<span class="mw-page-title-main">Governor of South Carolina</span> Head of state and of government of the U.S. state of South Carolina

The governor of South Carolina is the head of government of South Carolina. The governor is the ex officio commander-in-chief of the National Guard when not called into federal service. The governor's responsibilities include making yearly "State of the State" addresses to the South Carolina General Assembly, submitting an executive budget, and ensuring that state laws are enforced.

A term limit is a legal restriction that limits the number of terms an officeholder may serve in a particular elected office. When term limits are found in presidential and semi-presidential systems they act as a method of curbing the potential for monopoly, where a leader effectively becomes "president for life". This is intended to protect a republic from becoming a de facto dictatorship. Term limits may be applied as a lifetime limit on the number of terms an officeholder may serve, or the restrictions may be applied as a limit on the number of consecutive terms they may serve.

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The cabinet of the Netherlands is the main executive body of the Netherlands. The current cabinet of the Netherlands is the Fourth Rutte cabinet, which has been in power since 10 January 2022. It is headed by Prime Minister Mark Rutte and his deputies Sigrid Kaag, Wopke Hoekstra and Carola Schouten.

A fixed-term election is an election that occurs on a set date, and cannot be changed by incumbent politicians other than through exceptional mechanisms if at all.

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The Minister of Foreign Affairs is the head of the Ministry of Foreign Affairs and a member of the Cabinet and the Council of Ministers. The incumbent minister is Wopke Hoekstra of the Christian Democratic Appeal (CDA) who has been in office since 10 January 2022. Regularly a State Secretary is assigned to the Ministry who is tasked with specific portfolios, currently the function is not in use. Additionally since 1965 there has been a Minister without Portfolio assigned to the Ministry, the Minister for Foreign Trade and Development Cooperation has traditionally Development Cooperation as portfolio, since 2012 the portfolio of Trade and Export has been assigned added to the function. The current Minister for Foreign Trade and Development Cooperation is Liesje Schreinemacher of the People's Party for Freedom and Democracy (VVD) who has been in office since 10 January 2022.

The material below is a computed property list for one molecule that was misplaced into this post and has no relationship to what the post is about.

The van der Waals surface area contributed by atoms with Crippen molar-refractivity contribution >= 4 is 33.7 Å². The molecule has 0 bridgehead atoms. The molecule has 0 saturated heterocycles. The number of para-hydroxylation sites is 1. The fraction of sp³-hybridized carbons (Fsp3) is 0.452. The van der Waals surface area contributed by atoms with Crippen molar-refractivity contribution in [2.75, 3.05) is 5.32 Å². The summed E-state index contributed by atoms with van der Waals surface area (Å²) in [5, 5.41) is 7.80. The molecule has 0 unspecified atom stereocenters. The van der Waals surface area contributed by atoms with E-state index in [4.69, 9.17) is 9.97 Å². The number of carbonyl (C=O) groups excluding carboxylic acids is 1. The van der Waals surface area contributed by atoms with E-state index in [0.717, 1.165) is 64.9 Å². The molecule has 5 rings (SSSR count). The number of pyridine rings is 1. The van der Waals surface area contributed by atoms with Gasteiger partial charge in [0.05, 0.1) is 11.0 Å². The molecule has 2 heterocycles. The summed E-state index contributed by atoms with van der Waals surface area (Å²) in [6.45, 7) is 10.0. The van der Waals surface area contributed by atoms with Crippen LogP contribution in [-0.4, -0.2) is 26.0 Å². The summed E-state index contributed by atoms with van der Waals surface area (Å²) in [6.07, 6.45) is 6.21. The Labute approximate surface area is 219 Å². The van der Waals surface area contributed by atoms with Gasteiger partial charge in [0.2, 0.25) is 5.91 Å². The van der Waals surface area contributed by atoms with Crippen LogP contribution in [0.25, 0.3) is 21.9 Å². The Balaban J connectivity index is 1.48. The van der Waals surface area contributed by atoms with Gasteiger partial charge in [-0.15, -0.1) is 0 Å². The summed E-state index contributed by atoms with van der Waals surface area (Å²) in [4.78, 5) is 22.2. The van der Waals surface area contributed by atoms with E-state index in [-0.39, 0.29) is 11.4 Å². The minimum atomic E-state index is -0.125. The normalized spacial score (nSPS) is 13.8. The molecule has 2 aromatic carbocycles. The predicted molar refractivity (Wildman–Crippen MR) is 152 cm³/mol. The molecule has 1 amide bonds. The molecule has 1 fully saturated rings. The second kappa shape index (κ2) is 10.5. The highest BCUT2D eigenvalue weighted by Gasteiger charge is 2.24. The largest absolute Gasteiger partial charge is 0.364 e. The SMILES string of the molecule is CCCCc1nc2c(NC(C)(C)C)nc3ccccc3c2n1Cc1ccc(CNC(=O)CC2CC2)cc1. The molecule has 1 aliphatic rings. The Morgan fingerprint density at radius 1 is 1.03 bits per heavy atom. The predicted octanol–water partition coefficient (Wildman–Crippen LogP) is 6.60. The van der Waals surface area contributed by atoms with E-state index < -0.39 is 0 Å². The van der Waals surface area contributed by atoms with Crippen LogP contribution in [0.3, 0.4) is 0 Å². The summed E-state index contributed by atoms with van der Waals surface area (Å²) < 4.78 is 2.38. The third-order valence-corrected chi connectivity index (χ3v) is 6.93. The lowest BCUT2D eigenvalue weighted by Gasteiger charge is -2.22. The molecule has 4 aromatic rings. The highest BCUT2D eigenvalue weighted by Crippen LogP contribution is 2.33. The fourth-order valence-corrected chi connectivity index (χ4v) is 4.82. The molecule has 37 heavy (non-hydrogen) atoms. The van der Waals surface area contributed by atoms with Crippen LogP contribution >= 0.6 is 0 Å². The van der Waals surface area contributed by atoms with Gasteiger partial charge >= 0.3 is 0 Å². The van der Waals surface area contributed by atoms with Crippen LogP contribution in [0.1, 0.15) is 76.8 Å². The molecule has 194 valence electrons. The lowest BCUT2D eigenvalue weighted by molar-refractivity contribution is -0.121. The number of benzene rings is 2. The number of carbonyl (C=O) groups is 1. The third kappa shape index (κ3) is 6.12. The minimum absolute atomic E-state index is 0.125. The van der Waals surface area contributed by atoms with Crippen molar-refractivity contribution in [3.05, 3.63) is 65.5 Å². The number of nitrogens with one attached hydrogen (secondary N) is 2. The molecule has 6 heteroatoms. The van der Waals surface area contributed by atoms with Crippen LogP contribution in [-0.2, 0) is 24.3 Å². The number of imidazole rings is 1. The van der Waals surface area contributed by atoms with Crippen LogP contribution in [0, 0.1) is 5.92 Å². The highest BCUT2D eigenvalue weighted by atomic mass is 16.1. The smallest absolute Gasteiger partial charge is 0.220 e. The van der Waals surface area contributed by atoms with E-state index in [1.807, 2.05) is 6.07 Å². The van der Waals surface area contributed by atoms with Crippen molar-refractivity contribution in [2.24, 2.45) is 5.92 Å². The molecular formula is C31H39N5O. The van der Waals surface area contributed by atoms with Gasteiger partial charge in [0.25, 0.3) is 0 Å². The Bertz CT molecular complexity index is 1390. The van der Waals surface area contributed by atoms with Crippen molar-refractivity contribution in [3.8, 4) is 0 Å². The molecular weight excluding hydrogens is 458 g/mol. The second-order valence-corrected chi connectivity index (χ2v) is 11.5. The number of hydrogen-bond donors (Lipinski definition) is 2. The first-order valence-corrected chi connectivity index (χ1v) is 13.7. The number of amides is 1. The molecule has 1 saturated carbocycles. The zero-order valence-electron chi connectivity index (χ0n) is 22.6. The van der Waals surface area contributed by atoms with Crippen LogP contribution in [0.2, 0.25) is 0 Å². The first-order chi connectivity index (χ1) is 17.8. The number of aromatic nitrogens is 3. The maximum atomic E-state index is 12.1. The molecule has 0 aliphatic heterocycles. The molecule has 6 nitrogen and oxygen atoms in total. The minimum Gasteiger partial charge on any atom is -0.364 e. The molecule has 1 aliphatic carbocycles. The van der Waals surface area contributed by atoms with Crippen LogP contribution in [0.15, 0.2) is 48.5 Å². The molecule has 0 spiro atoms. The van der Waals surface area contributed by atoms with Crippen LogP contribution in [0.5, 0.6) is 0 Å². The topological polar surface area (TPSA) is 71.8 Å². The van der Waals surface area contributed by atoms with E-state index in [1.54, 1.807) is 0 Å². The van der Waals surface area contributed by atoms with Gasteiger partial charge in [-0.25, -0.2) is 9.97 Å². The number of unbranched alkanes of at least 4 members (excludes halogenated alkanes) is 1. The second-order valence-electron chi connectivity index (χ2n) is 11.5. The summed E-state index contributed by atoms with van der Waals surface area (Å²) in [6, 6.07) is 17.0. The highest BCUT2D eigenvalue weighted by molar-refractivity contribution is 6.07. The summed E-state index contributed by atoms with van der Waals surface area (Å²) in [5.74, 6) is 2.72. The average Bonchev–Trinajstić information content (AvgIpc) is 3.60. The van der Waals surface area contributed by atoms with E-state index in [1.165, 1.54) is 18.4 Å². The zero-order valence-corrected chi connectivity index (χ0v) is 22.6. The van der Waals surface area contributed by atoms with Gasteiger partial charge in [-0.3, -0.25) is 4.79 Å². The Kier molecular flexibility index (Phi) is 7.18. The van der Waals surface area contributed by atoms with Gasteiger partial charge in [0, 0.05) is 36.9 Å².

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Henricus Gregorius Jozeph "Henk" Kamp is a Dutch politician of the People's Party for Freedom and Democracy (VVD) who served as Minister of Defence in the Cabinet Rutte III from 24 September 2021 to 10 January 2022. He previously served as Minister of Defence in the Cabinets Balkenende I, II and III from 12 December 2002 until 22 February 2007.